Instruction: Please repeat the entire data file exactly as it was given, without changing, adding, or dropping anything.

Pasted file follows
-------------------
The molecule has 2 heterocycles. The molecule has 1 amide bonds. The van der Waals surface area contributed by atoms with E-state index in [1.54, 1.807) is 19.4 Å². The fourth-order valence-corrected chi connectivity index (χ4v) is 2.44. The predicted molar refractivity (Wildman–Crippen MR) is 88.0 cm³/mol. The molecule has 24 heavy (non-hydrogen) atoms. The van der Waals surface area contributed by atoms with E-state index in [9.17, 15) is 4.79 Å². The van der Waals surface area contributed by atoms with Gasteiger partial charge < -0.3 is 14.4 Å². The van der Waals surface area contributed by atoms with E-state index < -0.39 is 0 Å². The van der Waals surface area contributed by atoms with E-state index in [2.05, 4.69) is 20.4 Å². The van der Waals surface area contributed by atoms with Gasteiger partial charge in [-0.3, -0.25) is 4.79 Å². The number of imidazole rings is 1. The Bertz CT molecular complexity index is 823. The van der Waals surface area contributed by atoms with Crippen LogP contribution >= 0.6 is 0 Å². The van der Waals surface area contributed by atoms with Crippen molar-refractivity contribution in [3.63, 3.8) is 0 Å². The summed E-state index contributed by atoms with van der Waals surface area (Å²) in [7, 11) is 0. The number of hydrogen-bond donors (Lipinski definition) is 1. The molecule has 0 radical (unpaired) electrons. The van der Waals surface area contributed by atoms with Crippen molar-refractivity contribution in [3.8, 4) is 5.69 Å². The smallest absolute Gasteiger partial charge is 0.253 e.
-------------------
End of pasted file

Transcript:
The molecule has 2 heterocycles. The molecule has 1 amide bonds. The van der Waals surface area contributed by atoms with E-state index in [1.54, 1.807) is 19.4 Å². The fourth-order valence-corrected chi connectivity index (χ4v) is 2.44. The predicted molar refractivity (Wildman–Crippen MR) is 88.0 cm³/mol. The molecule has 24 heavy (non-hydrogen) atoms. The van der Waals surface area contributed by atoms with E-state index in [9.17, 15) is 4.79 Å². The van der Waals surface area contributed by atoms with Gasteiger partial charge < -0.3 is 14.4 Å². The van der Waals surface area contributed by atoms with E-state index < -0.39 is 0 Å². The van der Waals surface area contributed by atoms with E-state index in [2.05, 4.69) is 20.4 Å². The van der Waals surface area contributed by atoms with Gasteiger partial charge in [-0.3, -0.25) is 4.79 Å². The number of imidazole rings is 1. The Bertz CT molecular complexity index is 823. The van der Waals surface area contributed by atoms with Crippen LogP contribution >= 0.6 is 0 Å². The van der Waals surface area contributed by atoms with Crippen molar-refractivity contribution in [3.63, 3.8) is 0 Å². The summed E-state index contributed by atoms with van der Waals surface area (Å²) in [7, 11) is 0. The number of hydrogen-bond donors (Lipinski definition) is 1. The molecule has 0 radical (unpaired) electrons. The van der Waals surface area contributed by atoms with Crippen molar-refractivity contribution in [3.8, 4) is 5.69 Å². The smallest absolute Gasteiger partial charge is 0.253 e.